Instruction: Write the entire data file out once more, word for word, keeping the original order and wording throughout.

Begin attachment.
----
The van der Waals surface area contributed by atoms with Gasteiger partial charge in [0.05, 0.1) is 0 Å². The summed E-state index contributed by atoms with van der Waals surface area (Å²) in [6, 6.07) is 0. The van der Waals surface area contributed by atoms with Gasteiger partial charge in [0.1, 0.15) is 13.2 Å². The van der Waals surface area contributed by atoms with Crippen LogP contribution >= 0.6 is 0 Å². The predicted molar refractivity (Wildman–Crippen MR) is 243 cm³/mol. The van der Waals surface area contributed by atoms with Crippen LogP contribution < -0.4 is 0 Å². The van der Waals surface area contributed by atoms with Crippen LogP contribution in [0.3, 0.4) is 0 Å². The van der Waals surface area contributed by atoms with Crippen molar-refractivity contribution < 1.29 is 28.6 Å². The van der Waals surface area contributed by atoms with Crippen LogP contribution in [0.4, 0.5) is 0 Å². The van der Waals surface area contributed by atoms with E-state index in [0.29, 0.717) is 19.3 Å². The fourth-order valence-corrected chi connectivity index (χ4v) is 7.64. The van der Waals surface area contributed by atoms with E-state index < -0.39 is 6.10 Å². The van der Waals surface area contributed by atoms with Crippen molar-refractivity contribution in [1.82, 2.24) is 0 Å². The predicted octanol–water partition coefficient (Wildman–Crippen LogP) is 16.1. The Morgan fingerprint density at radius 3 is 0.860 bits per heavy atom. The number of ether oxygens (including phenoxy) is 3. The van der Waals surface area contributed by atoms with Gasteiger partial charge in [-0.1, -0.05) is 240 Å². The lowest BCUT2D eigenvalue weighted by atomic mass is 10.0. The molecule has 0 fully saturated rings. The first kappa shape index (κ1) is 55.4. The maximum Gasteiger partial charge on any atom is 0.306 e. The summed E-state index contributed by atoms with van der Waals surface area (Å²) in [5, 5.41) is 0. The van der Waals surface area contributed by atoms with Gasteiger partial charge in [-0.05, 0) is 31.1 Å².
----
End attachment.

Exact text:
The van der Waals surface area contributed by atoms with Gasteiger partial charge in [0.05, 0.1) is 0 Å². The summed E-state index contributed by atoms with van der Waals surface area (Å²) in [6, 6.07) is 0. The van der Waals surface area contributed by atoms with Gasteiger partial charge in [0.1, 0.15) is 13.2 Å². The van der Waals surface area contributed by atoms with Crippen LogP contribution >= 0.6 is 0 Å². The predicted molar refractivity (Wildman–Crippen MR) is 243 cm³/mol. The van der Waals surface area contributed by atoms with Crippen LogP contribution < -0.4 is 0 Å². The van der Waals surface area contributed by atoms with Crippen LogP contribution in [0.3, 0.4) is 0 Å². The van der Waals surface area contributed by atoms with Crippen molar-refractivity contribution < 1.29 is 28.6 Å². The van der Waals surface area contributed by atoms with Crippen LogP contribution in [0.4, 0.5) is 0 Å². The van der Waals surface area contributed by atoms with E-state index in [0.29, 0.717) is 19.3 Å². The fourth-order valence-corrected chi connectivity index (χ4v) is 7.64. The van der Waals surface area contributed by atoms with E-state index < -0.39 is 6.10 Å². The van der Waals surface area contributed by atoms with Crippen molar-refractivity contribution in [1.82, 2.24) is 0 Å². The predicted octanol–water partition coefficient (Wildman–Crippen LogP) is 16.1. The Morgan fingerprint density at radius 3 is 0.860 bits per heavy atom. The number of ether oxygens (including phenoxy) is 3. The van der Waals surface area contributed by atoms with Gasteiger partial charge in [-0.1, -0.05) is 240 Å². The lowest BCUT2D eigenvalue weighted by atomic mass is 10.0. The molecule has 0 fully saturated rings. The first kappa shape index (κ1) is 55.4. The maximum Gasteiger partial charge on any atom is 0.306 e. The summed E-state index contributed by atoms with van der Waals surface area (Å²) in [5, 5.41) is 0. The van der Waals surface area contributed by atoms with Gasteiger partial charge in [-0.05, 0) is 31.1 Å².